12:00 GMT18 April 2021
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    The British government has been accused of acting soft on preventing tax avoidance, as it has tried to block attempts by the EU to include British overseas territories in a tax haven blacklist.

    The British government is under pressure following its failed bid to block the EU from taking steps in naming overseas territories in a tax haven blacklist. In Brussels, UK ministers fought to prevent the EU from sending letters informing 12 countries that they would be listed unless they promised to change their tax rules.

    Dr William Vlcek, Senior Lecturer in Global Political Economy at The University of St Andrews, told Sputnik that "the UK is not much different from many other developed world economies."

    Sputnik: To what extent is Britain becoming an international tax haven?

    William Vlcek: It’s hard to gauge the overseas territories that have had these financial centers for several decades now. The city of London has been accused of facilitating these operations, but really the UK is not that different from many other developed world economies, like the US, with problems concerning companies registered in the state of Delaware. However, the UK has been doing a little bit better compared to the US; its variations in their tax laws that allow this success, but there’s been a much-increased focus in the last two parliaments in addressing these issues following on from the Panama papers and the most recent paradise papers in approaching these issues.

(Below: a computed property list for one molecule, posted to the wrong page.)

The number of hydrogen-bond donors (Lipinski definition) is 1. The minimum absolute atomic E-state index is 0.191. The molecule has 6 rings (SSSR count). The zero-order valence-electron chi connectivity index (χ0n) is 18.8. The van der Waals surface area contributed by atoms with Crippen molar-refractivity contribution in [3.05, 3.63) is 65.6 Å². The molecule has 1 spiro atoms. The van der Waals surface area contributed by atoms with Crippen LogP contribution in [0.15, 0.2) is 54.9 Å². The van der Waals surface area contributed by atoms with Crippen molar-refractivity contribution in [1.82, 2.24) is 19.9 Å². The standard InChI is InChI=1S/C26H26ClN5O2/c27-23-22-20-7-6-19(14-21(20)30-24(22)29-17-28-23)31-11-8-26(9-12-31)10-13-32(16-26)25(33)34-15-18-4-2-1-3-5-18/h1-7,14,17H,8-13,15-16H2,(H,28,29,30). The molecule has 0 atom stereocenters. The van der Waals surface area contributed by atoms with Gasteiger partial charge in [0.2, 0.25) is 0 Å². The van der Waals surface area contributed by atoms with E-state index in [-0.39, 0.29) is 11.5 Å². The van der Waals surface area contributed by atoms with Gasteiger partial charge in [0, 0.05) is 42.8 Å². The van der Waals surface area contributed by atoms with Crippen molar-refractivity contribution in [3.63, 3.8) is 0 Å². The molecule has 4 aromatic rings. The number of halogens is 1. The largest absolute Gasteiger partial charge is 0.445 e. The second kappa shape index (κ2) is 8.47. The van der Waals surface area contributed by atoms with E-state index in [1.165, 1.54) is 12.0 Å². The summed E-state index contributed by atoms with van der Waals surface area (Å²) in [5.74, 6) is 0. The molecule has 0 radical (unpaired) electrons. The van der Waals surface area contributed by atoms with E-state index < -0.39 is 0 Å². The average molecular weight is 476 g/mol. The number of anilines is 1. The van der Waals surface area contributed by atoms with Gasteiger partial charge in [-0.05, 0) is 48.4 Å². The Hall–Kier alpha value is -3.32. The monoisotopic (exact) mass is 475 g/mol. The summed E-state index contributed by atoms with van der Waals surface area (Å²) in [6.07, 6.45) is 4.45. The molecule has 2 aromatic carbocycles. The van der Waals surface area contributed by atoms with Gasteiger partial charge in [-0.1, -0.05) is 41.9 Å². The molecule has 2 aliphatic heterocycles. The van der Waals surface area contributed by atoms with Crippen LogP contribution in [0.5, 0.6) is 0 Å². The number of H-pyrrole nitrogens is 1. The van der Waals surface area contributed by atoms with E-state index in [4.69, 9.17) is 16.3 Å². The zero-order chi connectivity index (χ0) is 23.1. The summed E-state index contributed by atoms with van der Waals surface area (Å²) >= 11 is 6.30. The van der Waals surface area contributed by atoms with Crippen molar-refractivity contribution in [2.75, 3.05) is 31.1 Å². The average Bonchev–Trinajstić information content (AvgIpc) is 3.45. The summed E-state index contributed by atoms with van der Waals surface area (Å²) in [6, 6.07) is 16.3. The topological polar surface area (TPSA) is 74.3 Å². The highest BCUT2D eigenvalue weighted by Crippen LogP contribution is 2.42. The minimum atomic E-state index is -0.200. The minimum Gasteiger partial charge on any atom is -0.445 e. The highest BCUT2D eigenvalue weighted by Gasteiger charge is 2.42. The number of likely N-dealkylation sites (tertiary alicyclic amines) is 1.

READ MORE: Mr. May in Paradise? UK PM's Husband Linked to Corporate Tax Avoidance

    Sputnik: What real commitments have we seen from the current government, that they are committed to tackling tax avoidance? A practice that costs the UK economy billions each year…

    William Vlcek: There has been a number of new initiatives… The autumn budget for example pledges increased efforts to try and tax the digital economy; the large corporations like Google, Facebook etc. that are using intellectual property as a way to transfer their profits of the UK to jurisdictions that don’t tax their corporate income, at that point.

    READ MORE: 'Google Tax': UK Cracks Down on Tax Evasion by Tech Giants

    Sputnik: Could tax avoidance become more rampant with the UK being used as a base for these activities post-Brexit?

    William Vlcek: There’s certainly been a concern that it [tax avoidance] could increase post-Brexit because of the nature of the relationship between a post-Brexit UK with the EU and whatever extent of influence it may have with international partners in the G20 and the OECD in dealing with some of these tax issues.

    The views and opinions expressed in the article do not necessarily reflect those of Sputnik.


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    tax avoidance, Paradise Papers, Panama papers, Britain
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